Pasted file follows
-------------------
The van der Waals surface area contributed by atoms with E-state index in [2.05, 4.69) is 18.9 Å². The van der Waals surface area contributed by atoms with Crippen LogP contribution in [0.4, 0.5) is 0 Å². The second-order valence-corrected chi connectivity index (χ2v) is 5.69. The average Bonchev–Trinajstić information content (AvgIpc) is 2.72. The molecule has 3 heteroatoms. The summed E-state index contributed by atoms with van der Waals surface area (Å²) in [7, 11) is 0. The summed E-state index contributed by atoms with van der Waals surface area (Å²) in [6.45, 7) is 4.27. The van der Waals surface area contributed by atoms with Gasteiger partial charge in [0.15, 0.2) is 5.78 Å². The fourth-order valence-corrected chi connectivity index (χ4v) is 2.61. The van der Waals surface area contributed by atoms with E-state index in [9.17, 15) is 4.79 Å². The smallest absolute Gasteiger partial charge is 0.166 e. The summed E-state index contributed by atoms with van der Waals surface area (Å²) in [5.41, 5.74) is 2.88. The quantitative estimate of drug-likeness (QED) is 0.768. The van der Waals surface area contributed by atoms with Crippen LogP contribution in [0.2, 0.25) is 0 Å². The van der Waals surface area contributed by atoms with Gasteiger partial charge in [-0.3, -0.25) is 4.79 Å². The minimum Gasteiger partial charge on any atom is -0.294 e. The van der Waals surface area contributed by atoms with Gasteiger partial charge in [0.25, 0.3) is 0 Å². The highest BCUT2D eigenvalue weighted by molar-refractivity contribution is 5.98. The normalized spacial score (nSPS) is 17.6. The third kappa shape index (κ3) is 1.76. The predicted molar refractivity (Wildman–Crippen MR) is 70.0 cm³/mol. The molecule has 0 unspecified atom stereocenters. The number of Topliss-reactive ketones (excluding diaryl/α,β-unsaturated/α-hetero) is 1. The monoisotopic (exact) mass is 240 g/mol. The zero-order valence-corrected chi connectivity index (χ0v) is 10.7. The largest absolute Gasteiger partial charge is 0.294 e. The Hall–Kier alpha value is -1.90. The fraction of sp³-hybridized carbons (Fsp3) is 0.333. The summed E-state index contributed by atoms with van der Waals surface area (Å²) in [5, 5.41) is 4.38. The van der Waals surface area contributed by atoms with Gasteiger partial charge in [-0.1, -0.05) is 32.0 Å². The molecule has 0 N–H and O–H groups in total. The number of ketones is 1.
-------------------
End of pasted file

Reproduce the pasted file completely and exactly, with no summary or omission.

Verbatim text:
The van der Waals surface area contributed by atoms with E-state index in [2.05, 4.69) is 18.9 Å². The van der Waals surface area contributed by atoms with Crippen LogP contribution in [0.4, 0.5) is 0 Å². The second-order valence-corrected chi connectivity index (χ2v) is 5.69. The average Bonchev–Trinajstić information content (AvgIpc) is 2.72. The molecule has 3 heteroatoms. The summed E-state index contributed by atoms with van der Waals surface area (Å²) in [7, 11) is 0. The summed E-state index contributed by atoms with van der Waals surface area (Å²) in [6.45, 7) is 4.27. The van der Waals surface area contributed by atoms with Gasteiger partial charge in [0.15, 0.2) is 5.78 Å². The fourth-order valence-corrected chi connectivity index (χ4v) is 2.61. The van der Waals surface area contributed by atoms with E-state index in [9.17, 15) is 4.79 Å². The smallest absolute Gasteiger partial charge is 0.166 e. The summed E-state index contributed by atoms with van der Waals surface area (Å²) in [5.41, 5.74) is 2.88. The quantitative estimate of drug-likeness (QED) is 0.768. The van der Waals surface area contributed by atoms with Crippen LogP contribution in [0.2, 0.25) is 0 Å². The van der Waals surface area contributed by atoms with Gasteiger partial charge in [-0.3, -0.25) is 4.79 Å². The minimum Gasteiger partial charge on any atom is -0.294 e. The van der Waals surface area contributed by atoms with Gasteiger partial charge in [0.25, 0.3) is 0 Å². The highest BCUT2D eigenvalue weighted by molar-refractivity contribution is 5.98. The normalized spacial score (nSPS) is 17.6. The third kappa shape index (κ3) is 1.76. The predicted molar refractivity (Wildman–Crippen MR) is 70.0 cm³/mol. The molecule has 0 unspecified atom stereocenters. The number of Topliss-reactive ketones (excluding diaryl/α,β-unsaturated/α-hetero) is 1. The monoisotopic (exact) mass is 240 g/mol. The zero-order valence-corrected chi connectivity index (χ0v) is 10.7. The largest absolute Gasteiger partial charge is 0.294 e. The Hall–Kier alpha value is -1.90. The fraction of sp³-hybridized carbons (Fsp3) is 0.333. The summed E-state index contributed by atoms with van der Waals surface area (Å²) in [5, 5.41) is 4.38. The van der Waals surface area contributed by atoms with Gasteiger partial charge in [-0.1, -0.05) is 32.0 Å². The molecule has 0 N–H and O–H groups in total. The number of ketones is 1.